Gardner believes that to be considered creative, one has to master his craft for at least ten years. He also believes that the period of time in which your work is appreciated and accepted defines whether you are creative or not. Early acceptance means you are not. No acceptance at all obviously means it's worthless. Although I have a bit of trouble accepting this notion, it does make sense. Years from now, we will still marvel at the blues and hues of Starry, Starry Night. I doubt if anyone will remember the lyrics to "Can't Be Tamed" 100 years from now.
Developing a creative mind goes hand in hand with the disciplined mind. One has to work at an idea or a talent, harvest it and make it grow. The more ideas you put out, the more chances that one of them will turn out to be brilliant.
It is not all about a person's mental faculties. As Gardner mentions, it's also about attitude. We need to be able to foster creativity within ourselves by taking risks and taking chances. We were always taught that there's a fine line between smart and stupid. We have a great fear of looking and sounding stupid that we never venture outside our comfort zones.
How can we concretely develop a creative mind?
Do the "Disciplined Mind" Doctrine
Replace Reflection with Realities
The Respectful Mind: A Borderless World
The fourth mind that Gardner talks about is respect, which is something that should be instinctive. It doesn't have to be mentioned that we need to respect one another. It's human nature. But the fact that Gardner paid particular importance to it means that, although it's something natural, it leaves yet to be seen.
It's amazing how we Filipinos patrol foreign films, television, etc. and cry "racist!" when someone makes a joke in our expense. But switch to a local variety show and we do exactly just that. On a daily basis, you will see the host berate, insult and make fun of a contestant because of of his color, physical appearance or accent.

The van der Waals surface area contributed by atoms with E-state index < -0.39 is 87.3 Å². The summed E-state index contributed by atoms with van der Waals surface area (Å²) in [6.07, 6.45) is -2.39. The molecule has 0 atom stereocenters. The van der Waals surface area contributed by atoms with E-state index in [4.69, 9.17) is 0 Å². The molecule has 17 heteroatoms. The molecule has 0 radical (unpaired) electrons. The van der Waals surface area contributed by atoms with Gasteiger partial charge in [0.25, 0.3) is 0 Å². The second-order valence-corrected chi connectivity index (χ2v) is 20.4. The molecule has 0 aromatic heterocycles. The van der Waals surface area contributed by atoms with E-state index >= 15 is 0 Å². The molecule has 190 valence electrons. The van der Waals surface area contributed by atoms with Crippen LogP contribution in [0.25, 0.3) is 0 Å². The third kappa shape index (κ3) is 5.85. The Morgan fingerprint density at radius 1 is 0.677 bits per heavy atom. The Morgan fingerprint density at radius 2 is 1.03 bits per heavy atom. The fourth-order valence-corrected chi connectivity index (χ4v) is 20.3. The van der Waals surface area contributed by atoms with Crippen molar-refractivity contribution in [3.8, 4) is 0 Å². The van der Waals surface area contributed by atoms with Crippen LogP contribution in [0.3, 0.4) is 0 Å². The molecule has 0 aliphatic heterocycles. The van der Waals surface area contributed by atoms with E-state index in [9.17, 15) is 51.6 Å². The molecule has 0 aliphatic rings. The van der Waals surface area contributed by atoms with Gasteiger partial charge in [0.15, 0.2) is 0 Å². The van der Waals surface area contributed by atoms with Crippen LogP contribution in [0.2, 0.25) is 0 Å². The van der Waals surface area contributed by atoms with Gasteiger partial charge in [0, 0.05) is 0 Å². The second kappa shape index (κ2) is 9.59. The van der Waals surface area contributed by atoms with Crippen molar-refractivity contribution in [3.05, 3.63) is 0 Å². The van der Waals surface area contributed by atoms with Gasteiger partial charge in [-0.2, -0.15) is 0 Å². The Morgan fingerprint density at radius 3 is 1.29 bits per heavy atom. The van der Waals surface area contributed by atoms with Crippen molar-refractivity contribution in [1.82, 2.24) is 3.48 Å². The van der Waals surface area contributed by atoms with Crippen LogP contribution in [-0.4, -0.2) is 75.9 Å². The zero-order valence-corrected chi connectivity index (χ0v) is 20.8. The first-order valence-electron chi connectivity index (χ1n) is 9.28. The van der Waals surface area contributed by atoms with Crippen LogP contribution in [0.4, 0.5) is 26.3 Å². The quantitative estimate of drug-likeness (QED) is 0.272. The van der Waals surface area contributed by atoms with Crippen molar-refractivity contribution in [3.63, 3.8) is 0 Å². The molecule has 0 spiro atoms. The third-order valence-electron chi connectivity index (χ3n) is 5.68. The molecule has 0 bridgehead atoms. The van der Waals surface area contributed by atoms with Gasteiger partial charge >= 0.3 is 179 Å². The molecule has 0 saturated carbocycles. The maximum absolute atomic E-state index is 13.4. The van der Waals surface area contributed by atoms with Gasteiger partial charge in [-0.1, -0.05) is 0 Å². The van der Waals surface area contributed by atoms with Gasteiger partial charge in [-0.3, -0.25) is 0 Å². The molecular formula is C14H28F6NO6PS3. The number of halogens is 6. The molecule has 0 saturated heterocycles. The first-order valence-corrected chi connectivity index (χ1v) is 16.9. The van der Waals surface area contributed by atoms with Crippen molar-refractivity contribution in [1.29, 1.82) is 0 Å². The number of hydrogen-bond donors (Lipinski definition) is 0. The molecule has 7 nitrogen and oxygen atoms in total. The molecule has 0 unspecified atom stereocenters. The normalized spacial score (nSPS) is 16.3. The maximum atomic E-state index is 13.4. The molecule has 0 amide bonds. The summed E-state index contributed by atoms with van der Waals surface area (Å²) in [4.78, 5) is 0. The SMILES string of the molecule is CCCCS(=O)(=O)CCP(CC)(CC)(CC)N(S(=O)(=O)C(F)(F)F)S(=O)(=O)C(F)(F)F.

Why do we do it and how do we stop it?
We do it because as much as we would like to think that we accept all kinds and forms of people, we don't. Our opinions are based on prejudices that we have instilled in ourselves over the years. Our beliefs are so important to us that anyone or anything that resembles a threat to that belief system, we disregard.
We put a halt to this by simply being tolerant. We do not need to abandon our beliefs but we do need to accept what others believe in. Exposing ourselves to a variety of culture, traveling and observing will open our eyes and make us realize just how varied people and experiences are.
How can we concretely develop a respectful mind?
Meet, Mingle and Mix
Discover Differences Daily
Venture Vast Villages,
Celebrate Color and Connectedness
The Ethical Mind: Fulfilling Roles
Gardner mentions this element as the most important. For a person to be ethical, he incorporates three things: excellence, engagement and ethical.
Like what he mentions in his introduction: we do not talk about values or ethics anymore because people would disagree too much. Ethics is too personal a thing to be discussed. But it doesn't mean that because we skirt through the topic, that it should be forgotten altogether.
The study that Gardner and his colleagues have done is quite alarming. What we need to do is put importance to value laden subjects in the curriculum. Making students aware of ethical dilemmas early will help them in the long run. Our educational system still puts a premium on high IQ's. In Gardner's opinion, this is a mindset that should be changed. We need to develop not only a student's ability to compute and recite the alphabet. We need to bank on character as well. Knowledge can be learned, but Character needs to be instilled.
How can we concretely develop an ethical mind?
Reach Respective Roles
Play Parts Perfectly
Looking at all of this can be a lot to take in all at the same time. We think we are all set in the world, and new ideas make us question what we believe in.
"I'm losing my mind" is a common expression.
Hopefully, we don't lose all five.